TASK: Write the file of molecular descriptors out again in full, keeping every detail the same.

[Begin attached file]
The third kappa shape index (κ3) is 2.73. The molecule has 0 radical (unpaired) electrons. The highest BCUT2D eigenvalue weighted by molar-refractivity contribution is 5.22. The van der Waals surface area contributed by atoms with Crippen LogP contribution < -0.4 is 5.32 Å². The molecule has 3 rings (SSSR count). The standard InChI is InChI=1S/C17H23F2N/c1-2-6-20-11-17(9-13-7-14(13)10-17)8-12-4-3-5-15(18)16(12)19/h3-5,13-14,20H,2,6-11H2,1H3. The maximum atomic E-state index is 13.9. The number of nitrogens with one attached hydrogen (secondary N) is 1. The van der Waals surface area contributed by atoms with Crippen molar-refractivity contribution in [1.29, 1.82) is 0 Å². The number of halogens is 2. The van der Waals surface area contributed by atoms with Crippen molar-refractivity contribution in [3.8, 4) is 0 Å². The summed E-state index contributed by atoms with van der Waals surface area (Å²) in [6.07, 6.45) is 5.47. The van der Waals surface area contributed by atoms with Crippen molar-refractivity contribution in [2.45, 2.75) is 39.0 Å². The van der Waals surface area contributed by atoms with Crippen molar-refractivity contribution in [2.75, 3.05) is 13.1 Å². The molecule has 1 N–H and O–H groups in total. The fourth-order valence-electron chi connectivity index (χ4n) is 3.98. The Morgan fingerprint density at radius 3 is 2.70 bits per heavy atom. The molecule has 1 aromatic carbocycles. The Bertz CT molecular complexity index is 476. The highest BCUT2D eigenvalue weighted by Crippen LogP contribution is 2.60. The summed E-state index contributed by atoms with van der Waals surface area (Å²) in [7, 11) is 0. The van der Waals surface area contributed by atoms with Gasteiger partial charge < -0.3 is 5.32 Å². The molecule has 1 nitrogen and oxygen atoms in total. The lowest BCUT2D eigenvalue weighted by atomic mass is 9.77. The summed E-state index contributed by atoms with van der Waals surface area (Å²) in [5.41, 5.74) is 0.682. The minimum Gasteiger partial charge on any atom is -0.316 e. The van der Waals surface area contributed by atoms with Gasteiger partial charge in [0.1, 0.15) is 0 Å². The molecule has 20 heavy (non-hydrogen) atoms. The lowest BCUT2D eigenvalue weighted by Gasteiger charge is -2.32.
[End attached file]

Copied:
The third kappa shape index (κ3) is 2.73. The molecule has 0 radical (unpaired) electrons. The highest BCUT2D eigenvalue weighted by molar-refractivity contribution is 5.22. The van der Waals surface area contributed by atoms with Crippen LogP contribution < -0.4 is 5.32 Å². The molecule has 3 rings (SSSR count). The standard InChI is InChI=1S/C17H23F2N/c1-2-6-20-11-17(9-13-7-14(13)10-17)8-12-4-3-5-15(18)16(12)19/h3-5,13-14,20H,2,6-11H2,1H3. The maximum atomic E-state index is 13.9. The number of nitrogens with one attached hydrogen (secondary N) is 1. The van der Waals surface area contributed by atoms with Crippen molar-refractivity contribution in [1.29, 1.82) is 0 Å². The number of halogens is 2. The van der Waals surface area contributed by atoms with Crippen molar-refractivity contribution in [3.8, 4) is 0 Å². The summed E-state index contributed by atoms with van der Waals surface area (Å²) in [6.07, 6.45) is 5.47. The van der Waals surface area contributed by atoms with Crippen molar-refractivity contribution in [2.45, 2.75) is 39.0 Å². The van der Waals surface area contributed by atoms with Crippen molar-refractivity contribution in [2.75, 3.05) is 13.1 Å². The molecule has 1 N–H and O–H groups in total. The fourth-order valence-electron chi connectivity index (χ4n) is 3.98. The Morgan fingerprint density at radius 3 is 2.70 bits per heavy atom. The molecule has 1 aromatic carbocycles. The Bertz CT molecular complexity index is 476. The highest BCUT2D eigenvalue weighted by Crippen LogP contribution is 2.60. The summed E-state index contributed by atoms with van der Waals surface area (Å²) in [7, 11) is 0. The van der Waals surface area contributed by atoms with Gasteiger partial charge < -0.3 is 5.32 Å². The molecule has 1 nitrogen and oxygen atoms in total. The lowest BCUT2D eigenvalue weighted by atomic mass is 9.77. The summed E-state index contributed by atoms with van der Waals surface area (Å²) in [5.41, 5.74) is 0.682. The minimum Gasteiger partial charge on any atom is -0.316 e. The van der Waals surface area contributed by atoms with Gasteiger partial charge in [0.1, 0.15) is 0 Å². The molecule has 20 heavy (non-hydrogen) atoms. The lowest BCUT2D eigenvalue weighted by Gasteiger charge is -2.32.